When Time Warner and Embarq (now named CenturyLink) couldn't provide affordable, high-speed broadband, the residents of Wilson, a small town in North Carolina, decided to do it themselves. In 2006, Wilson built a municipally owned fiber-to-the home network that offers television, telephone, and broadband services at relatively low cost.
In response, Time Warner cut rates and boosted speeds a bit -- but that's not all. The cable giant, along with allies AT&T and CenturyLink, poured more than $1 million into the campaign coffers of North Carolina politicians, according to a report by Common Cause and the ILSR (Institute for Local Self Reliance). In 2011, the lobbying effort paid off: The state legislature passed a bill making it nearly impossible for other communities to build their own broadband networks.
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North Carolina is hardly alone; 18 other states also have yielded to lobbying efforts by cable and telecom giants and passed similar legislation. The legislature of a 20th state, Kansas, is currently debating a law that would squelch local broadband projects there as well. And there's a bill pending in the Utah state legislature that would forbid a regional fiber consortium from expanding beyond the 16 cities it is currently authorized to serve with FTTH (fiber to the home) networks.
The United States lags far behind other developed countries in deployment of FTTH. So you'd think that the carriers would line up to provide it. After all, the economic benefits of high-speed Internet are well documented, and there's clearly a lot of demand.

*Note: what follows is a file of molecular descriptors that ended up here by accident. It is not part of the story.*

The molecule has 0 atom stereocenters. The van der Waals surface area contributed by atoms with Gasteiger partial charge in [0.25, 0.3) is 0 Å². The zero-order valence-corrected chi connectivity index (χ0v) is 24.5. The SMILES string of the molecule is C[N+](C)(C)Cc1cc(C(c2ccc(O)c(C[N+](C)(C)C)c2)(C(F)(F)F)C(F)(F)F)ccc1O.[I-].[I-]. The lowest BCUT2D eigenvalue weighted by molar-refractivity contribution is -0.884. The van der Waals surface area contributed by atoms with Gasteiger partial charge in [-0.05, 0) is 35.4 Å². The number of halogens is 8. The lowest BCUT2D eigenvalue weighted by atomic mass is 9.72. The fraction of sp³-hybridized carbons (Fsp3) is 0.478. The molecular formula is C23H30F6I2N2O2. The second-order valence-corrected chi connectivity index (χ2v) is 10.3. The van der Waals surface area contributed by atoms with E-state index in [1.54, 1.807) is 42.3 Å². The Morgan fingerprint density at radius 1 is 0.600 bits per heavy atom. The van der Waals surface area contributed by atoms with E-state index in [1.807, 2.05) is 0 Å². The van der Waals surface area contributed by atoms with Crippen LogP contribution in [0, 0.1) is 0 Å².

But the providers have been very slow to make the necessary investments, which makes their campaign to stop cities and towns from going it alone all the more galling.
The carriers' lobbying pays off
As reported by Ars Technica, Kansas is now considering a law restraining the development of municipal broadband that would be even more draconian than most of the ones already on the books in other states.
"The language in this bill prohibits not only networks that directly offer services, but even public-private partnerships and open access approaches. This is the kind of language one would expect to see if the goal is to protect politically powerful cable and telephone company monopolies rather than just limiting local authority to deliver services," Christopher Mitchell, a co-author of the North Carolina report, wrote in a recent blog post.
The language is so vague that it could conceivably ban broadband projects like the Google Fiber efforts under way in Kansas City, Mo., and Austin, Texas.